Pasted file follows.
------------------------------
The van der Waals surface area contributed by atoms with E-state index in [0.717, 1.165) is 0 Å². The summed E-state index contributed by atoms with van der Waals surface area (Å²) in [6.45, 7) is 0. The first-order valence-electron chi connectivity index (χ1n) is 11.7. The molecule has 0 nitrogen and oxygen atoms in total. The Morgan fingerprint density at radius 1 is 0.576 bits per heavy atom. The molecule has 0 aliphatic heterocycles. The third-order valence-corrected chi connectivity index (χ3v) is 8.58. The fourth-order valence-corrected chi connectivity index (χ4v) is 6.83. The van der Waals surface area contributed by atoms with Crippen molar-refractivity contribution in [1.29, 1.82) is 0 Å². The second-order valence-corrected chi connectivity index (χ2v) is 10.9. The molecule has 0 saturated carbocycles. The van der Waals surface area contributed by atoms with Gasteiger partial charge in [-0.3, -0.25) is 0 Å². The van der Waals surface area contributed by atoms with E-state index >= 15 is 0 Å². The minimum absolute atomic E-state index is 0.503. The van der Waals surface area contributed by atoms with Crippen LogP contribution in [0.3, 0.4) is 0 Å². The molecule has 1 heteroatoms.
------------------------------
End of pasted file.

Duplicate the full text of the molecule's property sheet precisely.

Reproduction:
The van der Waals surface area contributed by atoms with E-state index in [0.717, 1.165) is 0 Å². The summed E-state index contributed by atoms with van der Waals surface area (Å²) in [6.45, 7) is 0. The first-order valence-electron chi connectivity index (χ1n) is 11.7. The molecule has 0 nitrogen and oxygen atoms in total. The Morgan fingerprint density at radius 1 is 0.576 bits per heavy atom. The molecule has 0 aliphatic heterocycles. The third-order valence-corrected chi connectivity index (χ3v) is 8.58. The fourth-order valence-corrected chi connectivity index (χ4v) is 6.83. The van der Waals surface area contributed by atoms with Crippen molar-refractivity contribution in [1.29, 1.82) is 0 Å². The second-order valence-corrected chi connectivity index (χ2v) is 10.9. The molecule has 0 saturated carbocycles. The van der Waals surface area contributed by atoms with Gasteiger partial charge in [-0.3, -0.25) is 0 Å². The van der Waals surface area contributed by atoms with E-state index >= 15 is 0 Å². The minimum absolute atomic E-state index is 0.503. The van der Waals surface area contributed by atoms with Crippen LogP contribution in [0.3, 0.4) is 0 Å². The molecule has 1 heteroatoms.